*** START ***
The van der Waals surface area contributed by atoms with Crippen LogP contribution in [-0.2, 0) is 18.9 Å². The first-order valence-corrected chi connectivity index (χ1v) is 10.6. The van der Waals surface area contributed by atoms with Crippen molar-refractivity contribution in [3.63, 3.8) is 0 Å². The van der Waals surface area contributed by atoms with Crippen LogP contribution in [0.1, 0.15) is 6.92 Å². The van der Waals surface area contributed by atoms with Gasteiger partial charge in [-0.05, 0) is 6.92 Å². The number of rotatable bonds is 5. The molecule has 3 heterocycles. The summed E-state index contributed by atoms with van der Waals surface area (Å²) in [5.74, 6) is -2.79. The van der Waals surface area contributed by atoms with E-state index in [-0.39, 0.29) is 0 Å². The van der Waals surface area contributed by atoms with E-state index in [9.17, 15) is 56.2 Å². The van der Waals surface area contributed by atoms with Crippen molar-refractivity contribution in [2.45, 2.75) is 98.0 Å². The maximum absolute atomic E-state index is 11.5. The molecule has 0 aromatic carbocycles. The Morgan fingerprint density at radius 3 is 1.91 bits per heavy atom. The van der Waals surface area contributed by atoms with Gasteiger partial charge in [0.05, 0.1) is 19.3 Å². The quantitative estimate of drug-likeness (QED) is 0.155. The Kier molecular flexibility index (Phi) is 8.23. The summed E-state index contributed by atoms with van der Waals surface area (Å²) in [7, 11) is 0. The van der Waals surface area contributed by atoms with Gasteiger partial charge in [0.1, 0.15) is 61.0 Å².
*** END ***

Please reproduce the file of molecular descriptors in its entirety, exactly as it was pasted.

The van der Waals surface area contributed by atoms with Crippen LogP contribution in [-0.2, 0) is 18.9 Å². The first-order valence-corrected chi connectivity index (χ1v) is 10.6. The van der Waals surface area contributed by atoms with Crippen molar-refractivity contribution in [3.63, 3.8) is 0 Å². The van der Waals surface area contributed by atoms with Crippen LogP contribution in [0.1, 0.15) is 6.92 Å². The van der Waals surface area contributed by atoms with Gasteiger partial charge in [-0.05, 0) is 6.92 Å². The number of rotatable bonds is 5. The molecule has 3 heterocycles. The summed E-state index contributed by atoms with van der Waals surface area (Å²) in [5.74, 6) is -2.79. The van der Waals surface area contributed by atoms with E-state index in [-0.39, 0.29) is 0 Å². The van der Waals surface area contributed by atoms with E-state index in [9.17, 15) is 56.2 Å². The van der Waals surface area contributed by atoms with Crippen molar-refractivity contribution in [2.45, 2.75) is 98.0 Å². The maximum absolute atomic E-state index is 11.5. The molecule has 0 aromatic carbocycles. The Morgan fingerprint density at radius 3 is 1.91 bits per heavy atom. The van der Waals surface area contributed by atoms with Gasteiger partial charge in [0.05, 0.1) is 19.3 Å². The quantitative estimate of drug-likeness (QED) is 0.155. The Kier molecular flexibility index (Phi) is 8.23. The summed E-state index contributed by atoms with van der Waals surface area (Å²) in [7, 11) is 0. The van der Waals surface area contributed by atoms with Gasteiger partial charge in [0.1, 0.15) is 61.0 Å².